A court in Germany has rejected a lawsuit filed against the German government for not doing enough to avert global warming. Three farming families backed by environmental NGO Greenpeace sued Chancellor Angela Merkel’s government, arguing that the administration failed to curb greenhouse gas emissions sufficiently to reach its self-imposed 2020 climate target. The families’ lawyers argued that the 2014 decision of Merkel’s cabinet to reduce emissions by 2020 by 40 percent compared to 1990 levels had been legally binding and also said that Germany’s commitment to contribute to EU emissions reduction targets obliged the government to cut the country’s CO2 output. A failure to comply thus violated the families’ basic rights and undermined their livelihood as organic farmers due to crop losses following the 2018 heat wave and drought, they argued. However, the court said the plaintiffs lacked a legal basis for their complaint and dismissed the notion that the 2020 target represents a legal obligation for the government, calling it a “declaration of intent.” The target had now been legally postponed and also the EU’s reduction ambitions did not stipulate concrete measures in Germany, the court argued. If the desired emissions reduction is achieved three years later, “this means that the measures taken so far have not been completely inadequate,” the judges said. The court granted an appeal against its ruling due to the case’s “fundamental importance.”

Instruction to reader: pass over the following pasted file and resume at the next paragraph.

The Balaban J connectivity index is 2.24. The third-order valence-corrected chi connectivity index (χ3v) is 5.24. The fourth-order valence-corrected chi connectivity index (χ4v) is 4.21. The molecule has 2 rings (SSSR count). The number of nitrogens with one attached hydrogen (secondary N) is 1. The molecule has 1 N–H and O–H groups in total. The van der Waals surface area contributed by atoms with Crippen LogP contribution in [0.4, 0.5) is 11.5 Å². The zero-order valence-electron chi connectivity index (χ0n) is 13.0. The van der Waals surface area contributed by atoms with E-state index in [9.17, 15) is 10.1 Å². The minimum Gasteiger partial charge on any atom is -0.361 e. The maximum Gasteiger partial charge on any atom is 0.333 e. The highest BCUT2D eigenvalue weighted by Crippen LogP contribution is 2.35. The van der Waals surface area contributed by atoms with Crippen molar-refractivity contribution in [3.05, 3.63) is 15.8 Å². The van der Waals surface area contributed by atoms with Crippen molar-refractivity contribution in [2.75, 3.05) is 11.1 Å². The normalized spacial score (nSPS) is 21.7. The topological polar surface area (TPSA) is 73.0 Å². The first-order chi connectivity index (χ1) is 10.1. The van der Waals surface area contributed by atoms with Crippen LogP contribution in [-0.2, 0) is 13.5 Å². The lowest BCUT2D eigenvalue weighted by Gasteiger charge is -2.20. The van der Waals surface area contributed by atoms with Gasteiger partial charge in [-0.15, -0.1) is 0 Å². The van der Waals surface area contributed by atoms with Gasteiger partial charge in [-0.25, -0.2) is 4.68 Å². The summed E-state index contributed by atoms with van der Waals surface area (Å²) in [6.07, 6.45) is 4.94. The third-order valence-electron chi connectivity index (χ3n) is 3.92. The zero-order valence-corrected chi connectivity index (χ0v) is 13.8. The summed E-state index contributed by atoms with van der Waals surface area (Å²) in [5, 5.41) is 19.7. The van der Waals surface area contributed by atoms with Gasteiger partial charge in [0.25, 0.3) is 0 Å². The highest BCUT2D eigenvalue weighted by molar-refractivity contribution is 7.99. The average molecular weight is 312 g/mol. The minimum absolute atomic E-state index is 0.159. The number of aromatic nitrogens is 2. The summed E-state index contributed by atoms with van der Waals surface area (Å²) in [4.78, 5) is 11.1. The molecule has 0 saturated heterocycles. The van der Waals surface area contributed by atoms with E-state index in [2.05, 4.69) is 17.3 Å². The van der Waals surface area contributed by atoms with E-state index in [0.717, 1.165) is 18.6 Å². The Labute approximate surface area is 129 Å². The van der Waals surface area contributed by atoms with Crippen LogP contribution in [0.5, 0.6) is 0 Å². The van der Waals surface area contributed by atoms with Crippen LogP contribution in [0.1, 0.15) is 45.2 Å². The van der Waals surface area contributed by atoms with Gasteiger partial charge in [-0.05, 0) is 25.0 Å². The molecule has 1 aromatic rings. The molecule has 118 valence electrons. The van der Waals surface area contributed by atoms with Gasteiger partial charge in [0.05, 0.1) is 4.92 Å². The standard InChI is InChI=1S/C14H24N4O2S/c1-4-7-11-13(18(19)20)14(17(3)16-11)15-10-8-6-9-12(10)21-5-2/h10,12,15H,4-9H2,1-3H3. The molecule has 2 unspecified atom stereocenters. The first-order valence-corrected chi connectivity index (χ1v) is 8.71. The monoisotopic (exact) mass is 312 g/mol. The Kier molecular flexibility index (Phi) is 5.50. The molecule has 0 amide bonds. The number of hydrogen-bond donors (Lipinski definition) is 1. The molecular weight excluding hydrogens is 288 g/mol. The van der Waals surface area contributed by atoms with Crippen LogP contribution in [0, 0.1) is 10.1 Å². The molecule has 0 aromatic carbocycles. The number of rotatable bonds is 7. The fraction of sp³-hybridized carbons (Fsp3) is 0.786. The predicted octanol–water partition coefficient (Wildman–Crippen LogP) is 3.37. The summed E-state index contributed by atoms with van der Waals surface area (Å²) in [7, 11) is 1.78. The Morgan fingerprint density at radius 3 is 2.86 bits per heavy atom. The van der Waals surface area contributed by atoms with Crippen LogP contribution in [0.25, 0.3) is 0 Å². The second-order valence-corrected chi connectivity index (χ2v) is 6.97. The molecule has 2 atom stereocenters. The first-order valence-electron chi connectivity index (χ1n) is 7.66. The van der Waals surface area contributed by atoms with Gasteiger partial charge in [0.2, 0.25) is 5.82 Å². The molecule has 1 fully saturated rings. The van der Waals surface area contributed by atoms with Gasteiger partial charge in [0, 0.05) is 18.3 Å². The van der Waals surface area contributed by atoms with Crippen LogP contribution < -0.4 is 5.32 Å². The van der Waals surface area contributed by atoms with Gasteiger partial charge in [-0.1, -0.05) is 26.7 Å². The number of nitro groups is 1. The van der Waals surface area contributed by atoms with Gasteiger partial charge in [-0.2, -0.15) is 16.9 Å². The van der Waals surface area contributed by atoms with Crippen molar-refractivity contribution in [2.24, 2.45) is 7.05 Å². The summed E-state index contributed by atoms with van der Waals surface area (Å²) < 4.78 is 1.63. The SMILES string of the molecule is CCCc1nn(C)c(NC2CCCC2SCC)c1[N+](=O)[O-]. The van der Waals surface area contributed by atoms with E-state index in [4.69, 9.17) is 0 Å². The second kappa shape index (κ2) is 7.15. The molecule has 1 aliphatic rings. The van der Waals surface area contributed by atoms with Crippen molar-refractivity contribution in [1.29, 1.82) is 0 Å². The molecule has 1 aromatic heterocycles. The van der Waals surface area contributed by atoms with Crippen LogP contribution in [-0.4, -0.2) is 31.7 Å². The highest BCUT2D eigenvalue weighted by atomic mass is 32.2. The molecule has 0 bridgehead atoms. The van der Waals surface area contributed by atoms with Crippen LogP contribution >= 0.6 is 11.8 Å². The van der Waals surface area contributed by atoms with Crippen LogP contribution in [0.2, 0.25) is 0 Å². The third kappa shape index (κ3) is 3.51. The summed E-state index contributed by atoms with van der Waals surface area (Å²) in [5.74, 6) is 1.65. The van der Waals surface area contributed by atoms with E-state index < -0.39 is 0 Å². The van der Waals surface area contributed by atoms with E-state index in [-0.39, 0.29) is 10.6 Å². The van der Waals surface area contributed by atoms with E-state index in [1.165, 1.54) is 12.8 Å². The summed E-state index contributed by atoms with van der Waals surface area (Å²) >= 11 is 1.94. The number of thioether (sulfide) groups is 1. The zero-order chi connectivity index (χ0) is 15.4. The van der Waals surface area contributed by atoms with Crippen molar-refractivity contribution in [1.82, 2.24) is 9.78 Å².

The families’ lawyer Roda Verheyen said this had been the first time a German court acknowledged that citizens’ basic rights can be violated by global warming. “Even though it did not yet find a violation at this very moment, this cannot be ruled out for the future,” Verheyen said. Germany’s environment ministry (BMU) said on Twitter the court’s decision “does not mean a setback for climate action,” arguing that the ruling helped to settle legal questions and not political ones. “We and the plaintiffs share one goal: climate policy that helps Germany in reaching its climate goals again.”
The BMU earlier this year said it expects Germany to achieve an emissions reduction of about 33 percent by 2020, thus remaining substantially off target. However, recent energy data suggest that, thanks to market developments and warmer weather, CO2 reduction could end up being significantly higher. The case brought forward by the farmer families is not the first climate action lawsuit in Germany. A Peruvian farmer sued energy company RWE in 2015 for greatly contributing to global warming, thereby threating his home due to melting glaciers in the Andes. The court admitted the lawsuit and consultants are currently reviewing the situation in Peru to decide on further proceedings.